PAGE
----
Time Capsule Letter
Dear GLA Young Leaders,
It is now many weeks after you have arrived home. Perhaps you are lying on your bed reading this (sans mosquito net). Perhaps you are sitting in class daydreaming about your time in Tanzania. Perhaps you are at your favorite coffee shop, drinking an amazing NOT instant cup of coffee with milk, meaning you are actually a baby calf! By now, you have acclimated to your regular life again. No more starch, no more 1,000 different ways to greet and respond! And yet, who you are and how you view and engage with this world has changed, and life, is just not quite the same.
There could not have been a more thoughtful, intelligent, hilarious, conscientious, and kind-hearted group of people to participate on the trip this summer. The energy you all brought during your service of teaching and painting, during the exciting activities, and when discussing powerful and thought-provoking topics contributed to the life-changing aspects of this program. We might have planned it, but you all made it.
You had Patandi students pull on your arms, students cry with you, students ask you for your bracelets, students write you love notes, and students inspired by your English teaching. You had dust in your lungs, arms screaming “stop,” and blue paint all over your clothes/body. You had fun excursions, evenings without the ability to stop laughing, and very long lectures from Lodrick!
Our trip was certainly packed with palpable contradictions and cultural juxtapositions. You were confronted by cultures and people with entirely diverging world views, and instead of shying away and feeling unbearable distress from these different perspectives, as young leaders, you welcomed the discomfort and played around with it by asking questions, being open-minded, and debriefing afterwards. You gave it your all and with each passing day, I saw in you new comfort-levels and leadership skills.
I hope you are all back in your routines, enjoying daily life, yet with a soft haze of leadership and cross-cultural understandings covering your view of the world. Keep teaching others, listening to others, caring for others, bringing your amazing positive energy, and questioning what is happening around you.
Remember the personal goals you created for yourselves during mentor groups and your group goal. Read your books, keep up with the book club, and continue to communicate with one another. Don’t forget that Eunice and myself will always be around. Anytime you want to reach out, we would love to hear from you.
All the best,
“Lets go GLA!
We had such a memorable time in Tanzania this past summer and I couldn’t have asked for a better group of students to share my first experience around the country with. While I know we will never forget meeting the Maasai tribe in what seemed like the middle of nowhere, riding through the safari (spotting four out of the Big Five, might I add!), and trekking our way up the coffee farm, our most memorable moments were ones we spent at the dinner table, in our mentor groups, or lounging by the couches.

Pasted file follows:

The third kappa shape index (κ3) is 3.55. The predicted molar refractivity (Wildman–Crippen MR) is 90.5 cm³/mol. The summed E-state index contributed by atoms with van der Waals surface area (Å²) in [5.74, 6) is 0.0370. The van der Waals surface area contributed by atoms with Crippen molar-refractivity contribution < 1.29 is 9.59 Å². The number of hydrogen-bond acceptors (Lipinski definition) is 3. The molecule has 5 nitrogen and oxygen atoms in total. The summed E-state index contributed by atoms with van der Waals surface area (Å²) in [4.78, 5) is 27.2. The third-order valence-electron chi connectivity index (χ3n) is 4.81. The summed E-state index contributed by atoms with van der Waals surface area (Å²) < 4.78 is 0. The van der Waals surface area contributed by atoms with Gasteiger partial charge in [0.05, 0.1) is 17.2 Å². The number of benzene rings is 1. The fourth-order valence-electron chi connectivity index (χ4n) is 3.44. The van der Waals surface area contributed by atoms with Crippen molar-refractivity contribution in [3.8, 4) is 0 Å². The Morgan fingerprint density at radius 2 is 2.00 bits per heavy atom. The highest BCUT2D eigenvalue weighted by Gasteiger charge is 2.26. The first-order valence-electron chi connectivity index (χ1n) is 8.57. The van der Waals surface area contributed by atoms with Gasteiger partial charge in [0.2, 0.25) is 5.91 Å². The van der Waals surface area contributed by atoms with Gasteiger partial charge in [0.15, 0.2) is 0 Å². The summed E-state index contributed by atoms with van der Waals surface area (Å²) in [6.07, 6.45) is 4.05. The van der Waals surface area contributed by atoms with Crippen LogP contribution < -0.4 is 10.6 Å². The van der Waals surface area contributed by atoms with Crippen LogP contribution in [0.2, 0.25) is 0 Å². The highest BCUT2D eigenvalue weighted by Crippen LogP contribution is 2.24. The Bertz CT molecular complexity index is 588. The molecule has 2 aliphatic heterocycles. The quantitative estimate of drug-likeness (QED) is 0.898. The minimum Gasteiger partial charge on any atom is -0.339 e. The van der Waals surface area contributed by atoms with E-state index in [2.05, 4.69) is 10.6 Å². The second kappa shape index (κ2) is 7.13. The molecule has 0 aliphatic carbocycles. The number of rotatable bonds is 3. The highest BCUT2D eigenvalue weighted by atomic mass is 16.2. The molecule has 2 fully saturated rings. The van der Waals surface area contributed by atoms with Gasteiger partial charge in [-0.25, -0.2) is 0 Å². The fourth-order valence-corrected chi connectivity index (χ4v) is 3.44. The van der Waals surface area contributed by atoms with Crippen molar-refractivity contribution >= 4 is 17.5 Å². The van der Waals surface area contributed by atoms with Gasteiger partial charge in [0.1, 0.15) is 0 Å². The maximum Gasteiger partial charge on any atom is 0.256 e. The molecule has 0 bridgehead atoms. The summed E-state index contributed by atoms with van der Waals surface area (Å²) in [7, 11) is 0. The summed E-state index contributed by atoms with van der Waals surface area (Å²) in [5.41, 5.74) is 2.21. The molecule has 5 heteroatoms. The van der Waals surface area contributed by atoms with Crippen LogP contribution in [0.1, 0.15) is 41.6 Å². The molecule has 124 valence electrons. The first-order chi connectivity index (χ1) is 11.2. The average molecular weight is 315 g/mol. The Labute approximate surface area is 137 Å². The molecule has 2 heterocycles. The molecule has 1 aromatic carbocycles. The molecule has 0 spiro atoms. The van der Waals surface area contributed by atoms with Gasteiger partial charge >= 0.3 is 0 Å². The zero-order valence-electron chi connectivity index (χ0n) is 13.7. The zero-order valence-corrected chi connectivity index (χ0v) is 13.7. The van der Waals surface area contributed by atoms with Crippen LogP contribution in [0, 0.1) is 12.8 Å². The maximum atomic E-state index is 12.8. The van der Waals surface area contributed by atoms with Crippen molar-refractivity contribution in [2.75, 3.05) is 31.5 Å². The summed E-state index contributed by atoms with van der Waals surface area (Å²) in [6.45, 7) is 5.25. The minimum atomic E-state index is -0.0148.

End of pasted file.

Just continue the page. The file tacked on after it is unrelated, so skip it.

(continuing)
Our group had the best dynamic because we were willing to share our best attributes with each other. From the astrologist, who had us all stargazing, to our philosopher, who had us all pondering. I hope you all built the better parts of yourselves during your time in Tanzania and learned to share it with others when you got back home.”
-Eunice, International Director
Our OMG was an amazing collective of both your experience in the classroom and your understanding of growth. As a group, your goal was “to stay in perspective by reading more books.” You mentioned you realized the value of education because of your experience in Patandi and how you all wanted to remain aware of what’s going on around the world.
In order to accomplish this goal you had created a group chat where you were able to discuss the selected books and motivate each other. Your goal was to finish at least one book within three months.
The group would continue reading additional books with no set end-date. The books are a way to learn about social issues and broaden your perspectives but also a way to stay in touch with each other. Ariella and I recommended a list of books that the group could start off their book club with.
Click here to jump down to the most recent posts!
Monday June 17, 2019
Hi families and friends,
Welcome to our group’s blog! Our international and local team have been preparing extensively for this day. We are extremely excited to add our students to the family. After a long journey from their perspective hometowns students have finally arrived.
As the first group exited the airport together they looked tired but very eager to get the ball rolling. As we made our way to our homebase we were blessed with clear skies and a beautiful view of Kilimanjaro. Two students arrived later on in the night and, while jet-lagged, had such positive personalities. Now we’re eagerly waiting for Tristen!
Our team has so many adventures to look forward to and we anticipate to make many new friends along the way. I hope you check in with us throughout the coming three weeks as we build as leaders and share in unforgettable memories.
Tuesday June 18, 2019
Today our students settled into their homebase, meeting local staff, enjoying tasty meals, and getting to know each other. As we participated in a few team building activities, we shared amongst ourselves the unique qualities that not only make us leaders but valuable members to the team.
After a competitive game of GLA Jeopardy, to review all the information received during Student Orientation, students were ready to sign up for the Leadership Roles for the next few weeks. These roles include Leader of the Day, Blogger, Photographer, and Kitchen Crew. We are really thrilled that students are taking on these titles and putting their own spark and personality into completing their tasks.
Most of all, with the arrival of our team member Tristan, our group is finally complete and ready to visit out local school, Patandi, tomorrow.
Wednesday June 19, 2019